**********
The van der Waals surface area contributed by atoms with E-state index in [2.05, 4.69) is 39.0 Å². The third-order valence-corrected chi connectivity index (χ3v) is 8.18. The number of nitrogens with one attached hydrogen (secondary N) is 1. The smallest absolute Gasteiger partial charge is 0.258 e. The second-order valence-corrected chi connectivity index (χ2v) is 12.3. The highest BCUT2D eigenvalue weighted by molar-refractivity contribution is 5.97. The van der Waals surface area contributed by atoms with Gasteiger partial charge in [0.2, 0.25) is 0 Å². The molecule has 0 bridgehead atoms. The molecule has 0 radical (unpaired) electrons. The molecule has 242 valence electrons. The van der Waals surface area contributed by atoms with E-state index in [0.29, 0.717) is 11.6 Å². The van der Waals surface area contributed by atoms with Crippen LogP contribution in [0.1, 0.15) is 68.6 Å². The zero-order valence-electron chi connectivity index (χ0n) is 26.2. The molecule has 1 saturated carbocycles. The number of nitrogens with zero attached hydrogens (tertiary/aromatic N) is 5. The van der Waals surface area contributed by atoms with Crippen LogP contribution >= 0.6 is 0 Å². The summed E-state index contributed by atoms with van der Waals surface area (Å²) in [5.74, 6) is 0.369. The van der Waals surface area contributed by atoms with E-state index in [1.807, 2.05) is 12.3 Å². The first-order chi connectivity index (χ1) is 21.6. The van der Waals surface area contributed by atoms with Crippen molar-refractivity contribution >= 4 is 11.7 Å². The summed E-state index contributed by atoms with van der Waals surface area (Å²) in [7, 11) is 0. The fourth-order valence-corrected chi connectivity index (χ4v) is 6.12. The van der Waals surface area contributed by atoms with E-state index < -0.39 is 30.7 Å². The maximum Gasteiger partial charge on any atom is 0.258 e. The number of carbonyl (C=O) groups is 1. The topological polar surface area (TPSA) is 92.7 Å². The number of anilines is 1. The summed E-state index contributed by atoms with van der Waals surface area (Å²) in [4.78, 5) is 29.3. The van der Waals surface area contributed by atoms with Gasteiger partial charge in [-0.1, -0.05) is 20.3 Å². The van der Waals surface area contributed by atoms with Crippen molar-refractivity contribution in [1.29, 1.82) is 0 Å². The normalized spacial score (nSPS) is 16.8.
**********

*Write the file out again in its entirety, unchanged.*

The van der Waals surface area contributed by atoms with E-state index in [2.05, 4.69) is 39.0 Å². The third-order valence-corrected chi connectivity index (χ3v) is 8.18. The number of nitrogens with one attached hydrogen (secondary N) is 1. The smallest absolute Gasteiger partial charge is 0.258 e. The second-order valence-corrected chi connectivity index (χ2v) is 12.3. The highest BCUT2D eigenvalue weighted by molar-refractivity contribution is 5.97. The van der Waals surface area contributed by atoms with Gasteiger partial charge in [0.2, 0.25) is 0 Å². The molecule has 0 bridgehead atoms. The molecule has 0 radical (unpaired) electrons. The molecule has 242 valence electrons. The van der Waals surface area contributed by atoms with E-state index in [0.29, 0.717) is 11.6 Å². The van der Waals surface area contributed by atoms with Crippen LogP contribution in [0.1, 0.15) is 68.6 Å². The zero-order valence-electron chi connectivity index (χ0n) is 26.2. The molecule has 1 saturated carbocycles. The number of nitrogens with zero attached hydrogens (tertiary/aromatic N) is 5. The van der Waals surface area contributed by atoms with Crippen LogP contribution >= 0.6 is 0 Å². The summed E-state index contributed by atoms with van der Waals surface area (Å²) in [5.74, 6) is 0.369. The van der Waals surface area contributed by atoms with E-state index in [1.807, 2.05) is 12.3 Å². The first-order chi connectivity index (χ1) is 21.6. The van der Waals surface area contributed by atoms with Crippen molar-refractivity contribution >= 4 is 11.7 Å². The summed E-state index contributed by atoms with van der Waals surface area (Å²) in [7, 11) is 0. The fourth-order valence-corrected chi connectivity index (χ4v) is 6.12. The van der Waals surface area contributed by atoms with E-state index < -0.39 is 30.7 Å². The maximum Gasteiger partial charge on any atom is 0.258 e. The number of carbonyl (C=O) groups is 1. The topological polar surface area (TPSA) is 92.7 Å². The number of anilines is 1. The summed E-state index contributed by atoms with van der Waals surface area (Å²) in [4.78, 5) is 29.3. The van der Waals surface area contributed by atoms with Gasteiger partial charge in [-0.1, -0.05) is 20.3 Å². The van der Waals surface area contributed by atoms with Crippen molar-refractivity contribution in [1.29, 1.82) is 0 Å². The normalized spacial score (nSPS) is 16.8.